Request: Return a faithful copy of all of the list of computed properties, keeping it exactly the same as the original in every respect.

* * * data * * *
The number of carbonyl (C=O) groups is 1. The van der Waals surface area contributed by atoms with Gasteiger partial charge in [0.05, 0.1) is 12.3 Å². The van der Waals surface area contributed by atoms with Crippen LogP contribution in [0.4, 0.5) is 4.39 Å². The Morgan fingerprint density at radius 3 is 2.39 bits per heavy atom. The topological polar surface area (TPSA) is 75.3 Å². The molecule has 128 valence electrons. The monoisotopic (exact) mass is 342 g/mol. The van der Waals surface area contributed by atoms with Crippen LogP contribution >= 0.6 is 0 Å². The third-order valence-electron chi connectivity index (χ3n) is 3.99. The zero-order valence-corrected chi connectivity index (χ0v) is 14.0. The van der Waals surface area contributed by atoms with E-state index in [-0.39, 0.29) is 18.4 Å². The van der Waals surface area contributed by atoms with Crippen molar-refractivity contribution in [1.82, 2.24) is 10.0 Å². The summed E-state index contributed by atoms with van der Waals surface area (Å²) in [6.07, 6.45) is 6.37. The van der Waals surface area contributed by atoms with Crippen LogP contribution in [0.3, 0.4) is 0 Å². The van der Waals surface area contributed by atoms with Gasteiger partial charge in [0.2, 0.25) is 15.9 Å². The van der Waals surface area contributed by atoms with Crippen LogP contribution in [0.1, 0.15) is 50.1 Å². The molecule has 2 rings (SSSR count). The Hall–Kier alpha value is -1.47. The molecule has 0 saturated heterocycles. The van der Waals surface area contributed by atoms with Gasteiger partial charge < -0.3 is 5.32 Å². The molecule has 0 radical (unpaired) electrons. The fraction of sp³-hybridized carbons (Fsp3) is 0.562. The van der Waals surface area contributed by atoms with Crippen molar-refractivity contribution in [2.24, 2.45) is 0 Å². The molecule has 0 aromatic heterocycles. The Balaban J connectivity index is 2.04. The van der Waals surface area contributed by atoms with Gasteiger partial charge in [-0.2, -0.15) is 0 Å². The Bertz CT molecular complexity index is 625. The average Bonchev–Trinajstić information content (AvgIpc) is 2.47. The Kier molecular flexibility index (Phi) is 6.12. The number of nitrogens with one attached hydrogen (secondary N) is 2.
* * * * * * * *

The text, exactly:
The number of carbonyl (C=O) groups is 1. The van der Waals surface area contributed by atoms with Gasteiger partial charge in [0.05, 0.1) is 12.3 Å². The van der Waals surface area contributed by atoms with Crippen LogP contribution in [0.4, 0.5) is 4.39 Å². The Morgan fingerprint density at radius 3 is 2.39 bits per heavy atom. The topological polar surface area (TPSA) is 75.3 Å². The molecule has 128 valence electrons. The monoisotopic (exact) mass is 342 g/mol. The van der Waals surface area contributed by atoms with Crippen LogP contribution >= 0.6 is 0 Å². The third-order valence-electron chi connectivity index (χ3n) is 3.99. The zero-order valence-corrected chi connectivity index (χ0v) is 14.0. The van der Waals surface area contributed by atoms with E-state index in [-0.39, 0.29) is 18.4 Å². The van der Waals surface area contributed by atoms with Crippen molar-refractivity contribution in [1.82, 2.24) is 10.0 Å². The summed E-state index contributed by atoms with van der Waals surface area (Å²) in [6.07, 6.45) is 6.37. The van der Waals surface area contributed by atoms with Crippen LogP contribution in [0.3, 0.4) is 0 Å². The van der Waals surface area contributed by atoms with Gasteiger partial charge in [0.2, 0.25) is 15.9 Å². The van der Waals surface area contributed by atoms with Crippen LogP contribution in [0.1, 0.15) is 50.1 Å². The molecule has 2 rings (SSSR count). The Hall–Kier alpha value is -1.47. The molecule has 0 saturated heterocycles. The van der Waals surface area contributed by atoms with Gasteiger partial charge < -0.3 is 5.32 Å². The molecule has 0 radical (unpaired) electrons. The fraction of sp³-hybridized carbons (Fsp3) is 0.562. The van der Waals surface area contributed by atoms with Crippen molar-refractivity contribution in [2.24, 2.45) is 0 Å². The molecule has 0 aromatic heterocycles. The Balaban J connectivity index is 2.04. The van der Waals surface area contributed by atoms with Gasteiger partial charge in [-0.2, -0.15) is 0 Å². The Bertz CT molecular complexity index is 625. The average Bonchev–Trinajstić information content (AvgIpc) is 2.47. The Kier molecular flexibility index (Phi) is 6.12. The number of nitrogens with one attached hydrogen (secondary N) is 2.